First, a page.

imputation imputation  /ˌɪmpjə ˈteɪ ʃən/


  1. (n) a statement attributing something dishonest (especially a criminal offense)
  2. (n) the attribution to a source or cause


  1. Nor did we intend any imputation of guilt.
  2. The disallowance was said to be purely technical, and there was no imputation of dishonesty to Professor Bradley.
  3. From time immemorial, the victors have laughed at the vanquished; and so the desire to avoid the imputation of cowardice is a primitive complex.


  • Working the system: Imputation of Income

    In Florida divorces, there is such a thing as “imputation of income.” Income of a husband or a wife is especially important when it comes to issues such as child support, alimony, and any request for an award of attorneys fees.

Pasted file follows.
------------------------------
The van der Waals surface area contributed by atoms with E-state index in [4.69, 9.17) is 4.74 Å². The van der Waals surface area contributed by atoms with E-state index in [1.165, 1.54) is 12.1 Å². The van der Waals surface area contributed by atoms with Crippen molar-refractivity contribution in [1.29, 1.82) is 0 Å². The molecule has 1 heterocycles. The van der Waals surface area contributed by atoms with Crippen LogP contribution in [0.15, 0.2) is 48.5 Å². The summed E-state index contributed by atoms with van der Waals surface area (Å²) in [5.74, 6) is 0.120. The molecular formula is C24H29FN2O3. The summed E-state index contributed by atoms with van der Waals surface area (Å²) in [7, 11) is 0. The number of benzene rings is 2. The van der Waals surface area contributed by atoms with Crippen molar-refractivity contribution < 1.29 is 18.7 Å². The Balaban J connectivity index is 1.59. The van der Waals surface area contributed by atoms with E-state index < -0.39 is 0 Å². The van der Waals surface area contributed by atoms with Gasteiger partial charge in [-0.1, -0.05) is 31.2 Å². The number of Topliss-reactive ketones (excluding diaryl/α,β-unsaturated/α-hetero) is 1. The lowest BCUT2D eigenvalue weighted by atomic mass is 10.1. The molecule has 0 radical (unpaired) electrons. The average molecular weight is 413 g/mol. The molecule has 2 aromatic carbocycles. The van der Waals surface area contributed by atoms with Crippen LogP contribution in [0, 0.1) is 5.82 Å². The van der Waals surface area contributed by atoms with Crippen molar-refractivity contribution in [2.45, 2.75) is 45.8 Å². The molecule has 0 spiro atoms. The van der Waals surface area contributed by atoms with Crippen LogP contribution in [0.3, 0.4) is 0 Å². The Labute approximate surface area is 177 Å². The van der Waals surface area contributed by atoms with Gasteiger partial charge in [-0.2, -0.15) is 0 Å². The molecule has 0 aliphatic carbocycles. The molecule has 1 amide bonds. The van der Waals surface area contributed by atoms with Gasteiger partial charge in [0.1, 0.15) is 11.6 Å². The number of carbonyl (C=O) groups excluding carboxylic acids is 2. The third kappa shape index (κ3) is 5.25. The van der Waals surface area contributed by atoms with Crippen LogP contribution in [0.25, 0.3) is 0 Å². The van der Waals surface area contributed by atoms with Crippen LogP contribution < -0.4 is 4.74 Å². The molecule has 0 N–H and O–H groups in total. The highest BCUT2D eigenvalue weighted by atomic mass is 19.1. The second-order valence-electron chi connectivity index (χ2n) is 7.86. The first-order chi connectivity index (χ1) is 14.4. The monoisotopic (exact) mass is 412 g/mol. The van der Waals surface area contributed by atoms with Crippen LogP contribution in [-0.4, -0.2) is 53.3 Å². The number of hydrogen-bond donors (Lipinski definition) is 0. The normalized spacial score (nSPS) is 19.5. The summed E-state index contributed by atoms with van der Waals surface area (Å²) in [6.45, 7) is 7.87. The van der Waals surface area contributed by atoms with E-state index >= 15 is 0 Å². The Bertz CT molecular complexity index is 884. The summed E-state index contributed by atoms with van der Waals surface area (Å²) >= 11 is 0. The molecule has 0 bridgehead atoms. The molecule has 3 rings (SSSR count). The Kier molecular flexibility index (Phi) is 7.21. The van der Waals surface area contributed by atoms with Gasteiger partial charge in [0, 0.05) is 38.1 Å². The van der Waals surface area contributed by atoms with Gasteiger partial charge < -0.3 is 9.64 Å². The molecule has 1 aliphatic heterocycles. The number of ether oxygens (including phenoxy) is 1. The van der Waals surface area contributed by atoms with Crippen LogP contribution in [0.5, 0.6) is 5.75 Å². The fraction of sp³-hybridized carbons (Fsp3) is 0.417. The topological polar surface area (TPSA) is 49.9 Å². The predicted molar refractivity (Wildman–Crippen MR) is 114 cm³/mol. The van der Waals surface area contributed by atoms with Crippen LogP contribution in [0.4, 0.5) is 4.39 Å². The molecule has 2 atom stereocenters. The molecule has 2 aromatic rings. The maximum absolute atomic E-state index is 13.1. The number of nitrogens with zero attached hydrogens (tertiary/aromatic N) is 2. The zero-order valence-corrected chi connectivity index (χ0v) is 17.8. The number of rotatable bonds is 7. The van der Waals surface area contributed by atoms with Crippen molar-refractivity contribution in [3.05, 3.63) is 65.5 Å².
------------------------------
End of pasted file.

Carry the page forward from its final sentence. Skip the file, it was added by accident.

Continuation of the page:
on October 24, 2013     Source: The Palm Beach Post


  1. In a separate e-mail, Black said Tweedy Browne had "clearly sailed off the charts in their imputation of outrages motives to us," but he was confident he could deal with one of that principal.
    on Apr 25, 2007 By: Conrad Black Source: News1130

  2. "I personally think dividend imputation has delivered an enormous benefit to the Australian economy," Treasurer Wayne Swan said when asked about speculation the credit could be scrapped when he unveils the government 2009/10 budget next month.
    on Apr 21, 2009 By: Wayne Swan Source: AsiaOne

  3. As James Madison wrote in Federalist 43: "a dependence of the members of the general Government, on the State comprehending the seat of the Government for protection in the exercise of their duty, might bring on the national councils an imputation...
    on Mar 13, 2009 By: James Madison Source: Wall Street Journal

Word of the Day
tacit tacit
/ˈtæ sɪt /